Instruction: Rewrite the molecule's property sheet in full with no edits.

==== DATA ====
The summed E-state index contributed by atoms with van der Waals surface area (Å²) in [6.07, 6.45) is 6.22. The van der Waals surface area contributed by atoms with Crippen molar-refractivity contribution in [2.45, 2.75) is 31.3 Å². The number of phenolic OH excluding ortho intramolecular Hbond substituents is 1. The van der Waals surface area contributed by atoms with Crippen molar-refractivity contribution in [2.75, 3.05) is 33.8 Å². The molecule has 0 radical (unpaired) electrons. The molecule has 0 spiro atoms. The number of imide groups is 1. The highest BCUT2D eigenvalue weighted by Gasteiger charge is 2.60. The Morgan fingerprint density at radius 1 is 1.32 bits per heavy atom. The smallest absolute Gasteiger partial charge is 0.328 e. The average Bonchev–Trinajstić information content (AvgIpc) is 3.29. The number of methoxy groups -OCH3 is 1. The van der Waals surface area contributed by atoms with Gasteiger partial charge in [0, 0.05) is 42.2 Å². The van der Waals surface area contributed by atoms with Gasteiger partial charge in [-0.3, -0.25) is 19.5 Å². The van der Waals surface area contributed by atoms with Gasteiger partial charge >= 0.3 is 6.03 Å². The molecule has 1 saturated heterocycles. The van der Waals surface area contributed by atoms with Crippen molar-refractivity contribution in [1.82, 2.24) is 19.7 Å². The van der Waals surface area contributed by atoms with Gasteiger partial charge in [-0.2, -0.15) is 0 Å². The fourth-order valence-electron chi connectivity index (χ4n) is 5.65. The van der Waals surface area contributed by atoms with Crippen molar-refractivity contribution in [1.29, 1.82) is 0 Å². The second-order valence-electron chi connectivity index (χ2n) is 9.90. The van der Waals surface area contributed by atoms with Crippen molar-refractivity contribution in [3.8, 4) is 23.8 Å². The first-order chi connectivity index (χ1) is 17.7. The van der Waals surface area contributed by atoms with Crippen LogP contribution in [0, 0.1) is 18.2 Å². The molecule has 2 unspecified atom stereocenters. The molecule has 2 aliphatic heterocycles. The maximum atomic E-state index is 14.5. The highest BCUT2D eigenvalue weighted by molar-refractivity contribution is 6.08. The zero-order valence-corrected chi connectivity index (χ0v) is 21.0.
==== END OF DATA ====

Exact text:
The summed E-state index contributed by atoms with van der Waals surface area (Å²) in [6.07, 6.45) is 6.22. The van der Waals surface area contributed by atoms with Crippen molar-refractivity contribution in [2.45, 2.75) is 31.3 Å². The number of phenolic OH excluding ortho intramolecular Hbond substituents is 1. The van der Waals surface area contributed by atoms with Crippen molar-refractivity contribution in [2.75, 3.05) is 33.8 Å². The molecule has 0 radical (unpaired) electrons. The molecule has 0 spiro atoms. The number of imide groups is 1. The highest BCUT2D eigenvalue weighted by Gasteiger charge is 2.60. The Morgan fingerprint density at radius 1 is 1.32 bits per heavy atom. The smallest absolute Gasteiger partial charge is 0.328 e. The average Bonchev–Trinajstić information content (AvgIpc) is 3.29. The number of methoxy groups -OCH3 is 1. The van der Waals surface area contributed by atoms with Gasteiger partial charge in [0, 0.05) is 42.2 Å². The van der Waals surface area contributed by atoms with Gasteiger partial charge in [-0.3, -0.25) is 19.5 Å². The van der Waals surface area contributed by atoms with Gasteiger partial charge >= 0.3 is 6.03 Å². The molecule has 1 saturated heterocycles. The van der Waals surface area contributed by atoms with Crippen molar-refractivity contribution in [1.82, 2.24) is 19.7 Å². The van der Waals surface area contributed by atoms with Gasteiger partial charge in [-0.2, -0.15) is 0 Å². The fourth-order valence-electron chi connectivity index (χ4n) is 5.65. The van der Waals surface area contributed by atoms with Crippen molar-refractivity contribution in [1.29, 1.82) is 0 Å². The second-order valence-electron chi connectivity index (χ2n) is 9.90. The van der Waals surface area contributed by atoms with Crippen molar-refractivity contribution in [3.8, 4) is 23.8 Å². The first-order chi connectivity index (χ1) is 17.7. The van der Waals surface area contributed by atoms with Crippen LogP contribution in [0, 0.1) is 18.2 Å². The molecule has 2 unspecified atom stereocenters. The molecule has 2 aliphatic heterocycles. The maximum atomic E-state index is 14.5. The highest BCUT2D eigenvalue weighted by molar-refractivity contribution is 6.08. The zero-order valence-corrected chi connectivity index (χ0v) is 21.0.